Rights don't trump God, says Pope Benedict

By  Catholic News Service
  • April 18, 2008

{mosimage}NEW YORK - In his first address to the United Nations, Pope Benedict XVI delivered a staunch defence of religious freedom in the face of secular pressure to privatize faith.

“It should never be necessary to deny God in order to enjoy one's rights,” he said in his April 18 speech to the UN General Assembly.

Nor should religious citizens be forced to suppress their faith in order to be active citizens, he argued. Religious liberty is not just the right to worship, but also to base one's active participation in society on religious teachings.

The Pope grounded his argument for religious freedom in a more general understanding of rights that are founded on an understanding of the human person as being created in the image of God.

The speech, delivered half in French and half in English, offered a densely reasoned appreciation of the Universal Declaration of Human Rights, which celebrates its 60th anniversary this year.

The invitation to speak at the UN was the reason for Pope Benedict's first visit to the United States, which began April 15 in Washington. After several events there, the Pope moved to New York where over the weekend he will celebrate Mass at St. Patrick's Cathedral and Yankee Stadium, and meet with ecumenical leaders, youth and Jewish leaders.

The Universal Declaration, the Pope argued, arose from an understanding of the origins of the human person based on “the natural law inscribed on human hearts and present in different cultures and civilizations.”

As such, it allows people of all races, religions and philosophies to agree on fundamental rights that should be enjoyed by all persons everywhere, he said.

Surrounded in the General Assembly by diplomats from member countries of the United Nations covering every region of the globe, Pope Benedict warned against defining human rights divorced from any transcendental dimension of reality.

“Removing human rights from this context would mean restricting their range and yielding to a relativistic conception, according to which the meaning and interpretation of rights could vary and their universality would be denied in the name of different cultural, political, social and even religious outlooks.”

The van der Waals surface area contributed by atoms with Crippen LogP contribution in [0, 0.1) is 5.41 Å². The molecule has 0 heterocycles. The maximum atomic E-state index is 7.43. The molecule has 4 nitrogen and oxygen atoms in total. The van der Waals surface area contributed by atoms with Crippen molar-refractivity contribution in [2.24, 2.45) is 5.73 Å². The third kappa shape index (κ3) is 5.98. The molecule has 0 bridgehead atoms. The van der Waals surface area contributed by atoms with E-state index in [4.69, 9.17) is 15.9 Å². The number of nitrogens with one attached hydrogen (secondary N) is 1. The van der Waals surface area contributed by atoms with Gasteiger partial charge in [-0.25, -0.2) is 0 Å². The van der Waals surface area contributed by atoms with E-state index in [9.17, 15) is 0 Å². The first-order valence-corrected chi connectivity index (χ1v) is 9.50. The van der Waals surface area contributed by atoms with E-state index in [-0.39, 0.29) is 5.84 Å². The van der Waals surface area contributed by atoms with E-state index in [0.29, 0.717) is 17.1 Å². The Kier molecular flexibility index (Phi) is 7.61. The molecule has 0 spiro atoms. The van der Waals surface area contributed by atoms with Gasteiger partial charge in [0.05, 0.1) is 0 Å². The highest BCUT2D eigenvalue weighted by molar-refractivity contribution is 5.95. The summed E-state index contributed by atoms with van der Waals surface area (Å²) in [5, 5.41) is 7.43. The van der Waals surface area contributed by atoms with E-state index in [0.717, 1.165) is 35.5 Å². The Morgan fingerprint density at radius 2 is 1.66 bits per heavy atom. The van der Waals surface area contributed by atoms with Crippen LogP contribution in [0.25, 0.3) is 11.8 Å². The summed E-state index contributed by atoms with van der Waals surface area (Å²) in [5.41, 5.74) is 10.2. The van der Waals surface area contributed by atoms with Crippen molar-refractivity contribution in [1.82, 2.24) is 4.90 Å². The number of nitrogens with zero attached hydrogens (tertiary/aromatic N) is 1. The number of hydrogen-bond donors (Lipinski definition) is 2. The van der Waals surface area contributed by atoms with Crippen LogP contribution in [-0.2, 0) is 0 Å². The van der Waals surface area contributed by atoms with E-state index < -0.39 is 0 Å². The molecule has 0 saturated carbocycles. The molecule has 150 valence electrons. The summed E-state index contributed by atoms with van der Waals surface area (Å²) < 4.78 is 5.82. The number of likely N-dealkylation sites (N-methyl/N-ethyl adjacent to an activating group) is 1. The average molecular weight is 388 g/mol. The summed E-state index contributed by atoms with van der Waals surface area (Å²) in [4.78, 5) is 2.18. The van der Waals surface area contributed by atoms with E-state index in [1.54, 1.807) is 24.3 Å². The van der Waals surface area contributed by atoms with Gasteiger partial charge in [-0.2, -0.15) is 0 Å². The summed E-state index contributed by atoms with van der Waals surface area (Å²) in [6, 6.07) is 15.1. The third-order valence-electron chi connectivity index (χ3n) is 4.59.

The Pope was speaking at a time when there are growing clashes between different “rights”. In Canada and many countries, religious rights have come under attack as traditional religious opposition to such things as homosexual sexual acts has landed Christians in court and before quasi-judicial human rights tribunals for merely expressing their most deeply held beliefs.

In Canada, for instance, Catholic Insight magazine is defending itself before the Canadian Human Rights Commission against accusations that it is fomenting hatred against homosexuality. And Maclean's magazine has been forced to defend itself for publishing excerpts from Mark Steyn's book America Alone, in which he argues that the growth of the Muslim population in Europe is to the detriment of Western culture.

The Pope went on to argue that a proper understanding of human rights leads to wiser decisions made by states for the common good. If human rights lose their mooring from the transcendent, he argued, they can be distorted by either a secular culture that has no understanding of objective truth, or states where a single religion dominates and suppresses all others.

Pope Benedict citied the example of rich First World countries that exploit international law and politics to the detriment of poorer countries. “I am thinking especially of those countries in Africa and other parts of the world which remain on the margins of authentic integral development and are therefore a risk of experiencing only the negative effects of globalization,” he said.

He also said that science, if not grounded in a proper ethics, can pursue developments that could be “a clear violation of the order of creation.”

In his speech, the Pope also praised the United Nations as a “sign of unity between states and an instrument of service to the entire human family.”

He went further, though, arguing that the international community needs to work harder to implement the principle of the “responsibility to protect.” This principle, a strong point in the foreign policy of former Liberal foreign minister Lloyd Axworthy, insists that if a state is not protecting the safety and well-being of its own citizens in the face of conflict or natural disaster, then it is the duty of the international community to intervene.

“The action of the international community and its institutions, provided that it respects the principles undergirding the international order, should never be interpreted as an unwarranted imposition or a limitation of sovereignty.”

The full text to his U.N speech can be found here

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